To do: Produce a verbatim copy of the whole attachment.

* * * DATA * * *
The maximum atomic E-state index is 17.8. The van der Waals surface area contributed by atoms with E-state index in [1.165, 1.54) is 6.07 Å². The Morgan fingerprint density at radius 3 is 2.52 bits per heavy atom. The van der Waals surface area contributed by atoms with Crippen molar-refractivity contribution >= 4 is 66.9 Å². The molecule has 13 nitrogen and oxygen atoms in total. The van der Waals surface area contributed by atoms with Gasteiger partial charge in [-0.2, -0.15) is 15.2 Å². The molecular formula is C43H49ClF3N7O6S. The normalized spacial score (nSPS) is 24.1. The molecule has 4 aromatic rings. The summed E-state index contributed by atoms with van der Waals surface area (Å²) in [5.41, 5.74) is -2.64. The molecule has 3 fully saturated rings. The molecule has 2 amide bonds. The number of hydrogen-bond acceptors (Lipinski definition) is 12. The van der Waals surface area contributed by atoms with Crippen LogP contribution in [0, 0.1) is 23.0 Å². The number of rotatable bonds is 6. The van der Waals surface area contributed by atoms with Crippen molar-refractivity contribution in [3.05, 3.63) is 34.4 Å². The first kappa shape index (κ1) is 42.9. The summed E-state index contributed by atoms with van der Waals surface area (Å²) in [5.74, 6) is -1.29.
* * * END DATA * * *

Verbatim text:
The maximum atomic E-state index is 17.8. The van der Waals surface area contributed by atoms with E-state index in [1.165, 1.54) is 6.07 Å². The Morgan fingerprint density at radius 3 is 2.52 bits per heavy atom. The van der Waals surface area contributed by atoms with Crippen molar-refractivity contribution >= 4 is 66.9 Å². The molecule has 13 nitrogen and oxygen atoms in total. The van der Waals surface area contributed by atoms with Gasteiger partial charge in [-0.2, -0.15) is 15.2 Å². The molecular formula is C43H49ClF3N7O6S. The normalized spacial score (nSPS) is 24.1. The molecule has 4 aromatic rings. The summed E-state index contributed by atoms with van der Waals surface area (Å²) in [5.41, 5.74) is -2.64. The molecule has 3 fully saturated rings. The molecule has 2 amide bonds. The number of hydrogen-bond acceptors (Lipinski definition) is 12. The van der Waals surface area contributed by atoms with Crippen LogP contribution in [0, 0.1) is 23.0 Å². The number of rotatable bonds is 6. The van der Waals surface area contributed by atoms with Crippen molar-refractivity contribution in [3.05, 3.63) is 34.4 Å². The first kappa shape index (κ1) is 42.9. The summed E-state index contributed by atoms with van der Waals surface area (Å²) in [5.74, 6) is -1.29.